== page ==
In the 17th Century Liverpool was growing fast and there was much new building work going on, a bit like today I suppose. To meet the need for stone there were several local quarries surrounding the town. One of them was next to a natural hill known locally as Mount Zion, later renamed St James Mount. Sandstone was quarried from there over the next few hundred years, going to great building projects such as the docks and the town hall. In 1771 the mayor order a public space to be created by the quarry so paths and slopes down were created. By the year 1825 the useful stone from the quarry had been exhausted and the corporation raised nearly £20,000 by public subscription and employed the young architect John Foster (1786 - 1846) to design and lay out a cemetery along the same lines of the Pere-la-Chaise, Paris. And so St james cemetery was created in the quarry.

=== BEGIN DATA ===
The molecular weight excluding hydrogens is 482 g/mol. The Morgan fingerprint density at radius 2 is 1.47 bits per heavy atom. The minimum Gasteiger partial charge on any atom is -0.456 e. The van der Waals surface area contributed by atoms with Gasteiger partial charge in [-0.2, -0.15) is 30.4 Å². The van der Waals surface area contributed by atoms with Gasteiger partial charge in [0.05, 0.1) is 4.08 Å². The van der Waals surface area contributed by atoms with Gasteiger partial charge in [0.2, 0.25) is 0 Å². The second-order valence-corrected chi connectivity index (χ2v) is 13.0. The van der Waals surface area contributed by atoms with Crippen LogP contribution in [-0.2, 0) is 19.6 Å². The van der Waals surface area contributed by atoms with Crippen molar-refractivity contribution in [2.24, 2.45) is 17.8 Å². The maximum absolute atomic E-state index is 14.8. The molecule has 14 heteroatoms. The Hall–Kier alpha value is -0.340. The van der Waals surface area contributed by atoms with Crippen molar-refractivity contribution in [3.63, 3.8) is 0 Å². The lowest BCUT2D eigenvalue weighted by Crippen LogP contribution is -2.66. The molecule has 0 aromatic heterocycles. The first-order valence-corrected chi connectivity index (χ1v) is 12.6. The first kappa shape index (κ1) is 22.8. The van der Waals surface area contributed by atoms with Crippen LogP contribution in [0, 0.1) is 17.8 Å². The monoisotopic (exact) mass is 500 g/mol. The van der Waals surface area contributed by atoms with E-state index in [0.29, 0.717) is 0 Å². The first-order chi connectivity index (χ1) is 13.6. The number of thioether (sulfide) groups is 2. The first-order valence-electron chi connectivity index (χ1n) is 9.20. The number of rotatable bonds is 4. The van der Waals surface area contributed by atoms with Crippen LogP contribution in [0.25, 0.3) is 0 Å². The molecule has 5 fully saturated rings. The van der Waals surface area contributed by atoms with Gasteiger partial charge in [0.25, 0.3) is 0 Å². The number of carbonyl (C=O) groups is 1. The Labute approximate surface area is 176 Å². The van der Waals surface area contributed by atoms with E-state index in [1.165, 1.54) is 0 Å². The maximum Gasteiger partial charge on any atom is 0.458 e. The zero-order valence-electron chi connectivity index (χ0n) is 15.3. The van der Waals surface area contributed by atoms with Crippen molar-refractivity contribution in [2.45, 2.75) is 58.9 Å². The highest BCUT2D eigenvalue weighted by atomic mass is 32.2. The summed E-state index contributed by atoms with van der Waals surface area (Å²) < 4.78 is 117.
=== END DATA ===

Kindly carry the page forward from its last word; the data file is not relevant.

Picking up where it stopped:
On the high ground to the North-West, on the site of an old windmill, he built the Oratory in 1827 in the style of ancient Greece as a result of his travels to that region. The cemetery was opened in 1829 and the last burial was in 1936, after some 57,774 souls had been interred in the graves and catacombs there. During the 1960s the cemetery was somewhat restored from its derilict state, the graves clearerd to make a new public space. The Oratory was restored and now sits on its small acropolis dwarfed by the Anglican Cathedral built next to it on St James Mount.
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